Although not as descriptive as most other fantasy books I’ve read, the absence of excessive detail in the writing style of Patricia A. McKillip’s classic Riddle-Master trilogy leaves much to your imagination. The books can therefore have a more personalized meaning to each unique reader. This unimpeded style also creates a fast-paced page-turning story line that keeps everything fresh, unlike some genre novels (like Robert Jordan’s Wheel of Time saga) that drag on in the bog of poetic descriptions to the point one forgets previous crucial plot twists.
Within these three novels (The Riddle-Master of Hed, Heir of Sea and Fire, and Harpist in the Wind) we follow the travels of a simple rural farmer who is driven by forces unknown within and without himself to far-flung reaches of a throughly enchanted world. We have within the pages many of the standard elements of fantasy: a lost and fallen great kingdom, mysterious ruins, age-old legends, magic and wizards, animal-human transformations, complete absence gun-powder, etc. The author twists and turns the plot around these elements in such an artful way as to keep you constantly on your toes. I felt a heightened sense of awarness after each reading session.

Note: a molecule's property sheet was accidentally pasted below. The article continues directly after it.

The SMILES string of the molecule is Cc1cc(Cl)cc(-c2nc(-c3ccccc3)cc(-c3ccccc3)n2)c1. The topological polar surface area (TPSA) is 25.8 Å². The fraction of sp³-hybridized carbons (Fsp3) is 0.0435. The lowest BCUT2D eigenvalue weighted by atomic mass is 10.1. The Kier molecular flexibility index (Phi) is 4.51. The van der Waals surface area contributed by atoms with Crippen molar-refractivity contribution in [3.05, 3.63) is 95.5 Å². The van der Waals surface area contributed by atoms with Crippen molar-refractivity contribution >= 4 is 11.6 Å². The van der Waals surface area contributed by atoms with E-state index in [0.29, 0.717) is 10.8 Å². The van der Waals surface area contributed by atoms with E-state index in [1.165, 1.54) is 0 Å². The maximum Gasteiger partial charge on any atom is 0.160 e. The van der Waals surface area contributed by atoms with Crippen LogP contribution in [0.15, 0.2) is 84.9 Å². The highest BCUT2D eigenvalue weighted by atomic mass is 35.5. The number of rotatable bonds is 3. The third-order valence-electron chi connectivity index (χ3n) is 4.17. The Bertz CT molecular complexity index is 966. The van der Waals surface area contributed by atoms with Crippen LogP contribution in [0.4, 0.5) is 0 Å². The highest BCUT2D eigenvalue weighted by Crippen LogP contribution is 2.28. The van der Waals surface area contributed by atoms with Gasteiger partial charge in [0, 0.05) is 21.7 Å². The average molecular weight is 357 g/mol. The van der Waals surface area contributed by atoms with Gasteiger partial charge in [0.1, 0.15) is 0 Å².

I highly recommend this series.